Man on a mission
All around the county initiatives, however small, are making a big difference as Wexford plays its part in promoting environmental awareness and helping protect the planet. In 'small world, big planet', a new series starting this week, our reporters shine a light on some of the people and projects leading the way and investigate what more we should be doing
Sean Ferguson from Ballymoney, Gorey describes himself as one man trying to become as sustainable as possible and help clean up the world as he goes using the message of reduce, reuse and recycle as his motivation.
It all began quite accidentally for Sean, when he was advised to take up sea swimming after he suffered an injury to his lower back over two years ago.
Being on beaches daily, mostly in Wexford, Sean quickly noticed the large amount of waste plastics he could see left on beaches and he was outraged.
He decided he wanted to do something about it, and so he got involved in the Clean Coasts two minute beach clean initiative.
The Clean Coasts programme works with communities nationwide to help protect and care for Ireland's waterways, coastline, seas, ocean and marine life.
Last year Sean won an award for his efforts from Clean Coasts, and ever since he can be seen in his local area with his trustworthy sidekick Molly the dog cleaning up the environment around him.
Sean has also been involved with the Wexford 2K Clean and he and his family try to try to live a life that is as environmentally friendly as possible.
He uses social media to educate others, documenting what he finds during his clean ups as a way to spread awareness of this issue which he sees as enormous.
Joining him on his daily trip to the beach, with litter pickers and bin bags in hand, we came across an abundance of used toiletries, false teeth, bottles and drink cans, food waste products, fishing and boat debris and much more within a short space of time.
Describing these scenes as his something part of his daily experience, Sean says this is what motivates him to keep going.
'What really surprises me is the sheer volume of everything. During winter it's storm waste blown in, during the summer it's tourist stuff left behind. I find plastic mainly, of every shape, colour, size and form out there. That's always the biggest shock of all,' he said.
Working closely with large-scale companies professionally, Sean says that it is the multi-nationals that are leading the way.
'Facebook, Google, Brown Thomas and such, these companies are doing things and using sustainability as a marketing tool. They're leading the way, but it's small scale. They need to make it bigger. Some companies have set up Clean Coast groups, and we don't really care why they're doing it, as long they do it,' he said.
'Anybody can set up a Clean Coast group, just go on to the website whether you're an individual like me, a school, a company, a shop in Gorey, a college, whatever it may be. It's as easy as a click and Clean Coasts will send out gloves, bags, litter pickers and high visibility jackets. It doesn't have to be a beach either, it can be a town or city,' he said.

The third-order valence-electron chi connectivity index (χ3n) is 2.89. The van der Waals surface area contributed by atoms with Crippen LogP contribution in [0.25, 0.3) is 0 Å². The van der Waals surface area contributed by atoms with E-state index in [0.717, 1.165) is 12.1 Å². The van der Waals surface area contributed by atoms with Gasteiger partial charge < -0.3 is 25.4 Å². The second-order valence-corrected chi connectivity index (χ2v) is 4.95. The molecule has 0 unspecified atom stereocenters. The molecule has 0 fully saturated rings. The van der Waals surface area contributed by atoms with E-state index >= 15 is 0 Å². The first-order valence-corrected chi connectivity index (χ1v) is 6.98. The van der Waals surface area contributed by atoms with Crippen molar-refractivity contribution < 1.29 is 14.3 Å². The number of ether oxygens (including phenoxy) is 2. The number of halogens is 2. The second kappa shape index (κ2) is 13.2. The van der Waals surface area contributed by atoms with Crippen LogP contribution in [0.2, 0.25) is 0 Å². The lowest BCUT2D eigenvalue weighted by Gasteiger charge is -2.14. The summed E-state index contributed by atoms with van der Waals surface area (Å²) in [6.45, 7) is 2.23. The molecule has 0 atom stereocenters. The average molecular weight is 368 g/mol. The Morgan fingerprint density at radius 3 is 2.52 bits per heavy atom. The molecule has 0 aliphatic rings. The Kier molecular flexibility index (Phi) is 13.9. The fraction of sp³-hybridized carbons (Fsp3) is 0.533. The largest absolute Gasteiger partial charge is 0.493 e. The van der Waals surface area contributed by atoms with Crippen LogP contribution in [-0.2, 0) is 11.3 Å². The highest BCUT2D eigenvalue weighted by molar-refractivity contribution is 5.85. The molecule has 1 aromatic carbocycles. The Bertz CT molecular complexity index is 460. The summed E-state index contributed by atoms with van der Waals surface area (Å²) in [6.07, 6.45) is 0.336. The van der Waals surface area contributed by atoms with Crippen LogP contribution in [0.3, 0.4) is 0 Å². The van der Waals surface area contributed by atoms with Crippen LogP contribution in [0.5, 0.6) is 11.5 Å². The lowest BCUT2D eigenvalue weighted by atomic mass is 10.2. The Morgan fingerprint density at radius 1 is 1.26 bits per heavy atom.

As Sean works full time and has a young family, he said that the two minute beach clean suits his lifestyle.
'I love nature, it's my gym and my playground. There's nothing better because you get exercise, fresh air, it gets the dog out and it's great for the environment. Also I've made some good friends out of there, there's a community to it,' he said.
Sean sometimes gets free rubbish bags to use from Wexford County Council and he thinks the Council are going in the right direction, but feels that generally the government's Climate Action Plan isn't good enough.
'The government need to have the bottle deposit scheme, it's simple and so easily done and they're dragging their heels on it. They need to outlaw straws and plastic crockery like other countries have. The Climate Action Plan isn't good enough, we need things to change now. We've got about 30 years before the volume of the world's plastic in the oceans will out-weigh the number of fish, that's going to go quickly and if the oceans turn out like this, the planet is in serious trouble.
'If we got things started seriously and declare this an emergency, whether it's this year or the next five years, it's not going to be too late,' he said.
Sean feels that there needs to be a cross-sector approach, from businesses, farmers, schools, cafés and supermarkets.
'It's about us all being conscious about what we buy and what we do, even just small things to change like asking a barista if a coffee cup is compost-able. I don't just do the beach clean ups, at home we have a compost bin, I use bamboo tooth brushes, keep deodorants in recyclable containers, use compost-able bin bags and cardboard hoover bags. Sometimes we collect plastic for eco bricks at Seal Rescue Ireland, that gets the children involved,' he said.
Sean often finds items that could be reused during his beach clean, from toys to beach body boards, and at the end of the summer he plans to donate some treasures he has found to charities.
From Friday, September 20 to Sunday, September 22, Clean Coasts Big Beach Clean takes place on hundreds of beaches around Ireland, with events taking place in Wexford.
During the clean volunteers are asked to carry out marine litter surveys to quantify the amount and types of litter on Irish beaches.
This aims at heightening awareness about the issue and serve as an indicator of the magnitude of the problem.
Registration is now open online at cleancoasts.org.
To find out more about Sean's journey, you can follow his Instagram by searching @Seanferguson72.
Clean Coasts is operated by the Environmental Education Unit of An Taisce and is funded by the Department of Housing, Planning, and Local Government and Fáilte Ireland.